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November 02, 2009


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Hah! Excellent piece, I'll point everyone to it from now on. I had no idea that I was such an early adopter of the term.

Here's the piece last year from MSNBC about it too:

(Check at the 3:25 mark for the mockolate montage.)

When I first started reading I thought you were talking about mocha latte coffees - and assumed that it was a US spelling. But then it all made sense when you mentioned the British accent (although surely the 'rising with indignation' is an Australian thing?).

Over here, we talk about 'mockumentary' films and television - like 'Spinal Tap', 'Best in Show' or 'The Office'. You probably do too, don't you?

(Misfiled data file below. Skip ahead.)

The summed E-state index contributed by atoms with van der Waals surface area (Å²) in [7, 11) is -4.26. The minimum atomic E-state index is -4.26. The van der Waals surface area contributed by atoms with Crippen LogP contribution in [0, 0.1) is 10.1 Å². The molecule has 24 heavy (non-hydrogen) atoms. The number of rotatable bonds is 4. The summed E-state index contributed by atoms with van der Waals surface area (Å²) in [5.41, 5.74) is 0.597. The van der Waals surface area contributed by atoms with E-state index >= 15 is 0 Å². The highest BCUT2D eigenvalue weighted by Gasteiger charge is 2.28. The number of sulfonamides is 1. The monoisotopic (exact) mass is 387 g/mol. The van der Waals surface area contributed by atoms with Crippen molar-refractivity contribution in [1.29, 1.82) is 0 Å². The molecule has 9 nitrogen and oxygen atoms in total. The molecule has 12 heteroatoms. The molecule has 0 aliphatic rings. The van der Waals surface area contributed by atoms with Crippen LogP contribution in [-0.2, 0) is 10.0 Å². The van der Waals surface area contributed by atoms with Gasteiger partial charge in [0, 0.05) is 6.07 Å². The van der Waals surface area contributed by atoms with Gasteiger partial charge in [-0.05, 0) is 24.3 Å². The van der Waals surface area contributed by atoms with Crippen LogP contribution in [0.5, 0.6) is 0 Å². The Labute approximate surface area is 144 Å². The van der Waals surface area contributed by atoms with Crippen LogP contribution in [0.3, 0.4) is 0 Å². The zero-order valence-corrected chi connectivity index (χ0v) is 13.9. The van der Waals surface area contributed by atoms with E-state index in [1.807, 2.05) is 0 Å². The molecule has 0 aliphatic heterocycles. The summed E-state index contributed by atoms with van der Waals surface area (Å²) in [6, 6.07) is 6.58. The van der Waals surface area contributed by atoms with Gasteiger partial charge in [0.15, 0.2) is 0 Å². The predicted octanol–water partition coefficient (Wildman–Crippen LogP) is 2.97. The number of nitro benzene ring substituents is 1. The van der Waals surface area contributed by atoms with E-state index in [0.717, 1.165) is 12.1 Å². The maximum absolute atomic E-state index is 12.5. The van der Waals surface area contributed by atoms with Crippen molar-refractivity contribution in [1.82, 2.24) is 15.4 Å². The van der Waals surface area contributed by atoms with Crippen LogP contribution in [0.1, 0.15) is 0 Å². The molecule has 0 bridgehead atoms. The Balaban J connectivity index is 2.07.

And in London there are those who speak 'mockney', which is a fake cockney accent used by people who are pretending to be less well educated than they really are. People use it to try and blend in - I've tried using it myself but, sadly, it didn't work.

@The Dangling Modifier: Yes, we've used "mockumentary" on this side of the pond since at least the 1980s.

For a comprehensive and amusing list of "mock-" coinages, see Urban Dictionary. My favorites are mocksucker and mockward: http://www.urbandictionary.com/define.php?term=mockward

The Dangling Modifier - Mockney is a great word! We have something similar in the states but no great term for it - it's that urban gangsta speak, sometimes mixed with some Spanish. (It's rather amusing to see gangly pre-teens from rural Oklahoma use it.)

Arrgh I hate that stuff, a taste that's 90% sugar and 10% chocolate. Boycott Mocolate!

No wait, that sounds like a George Bernard Shaw character!

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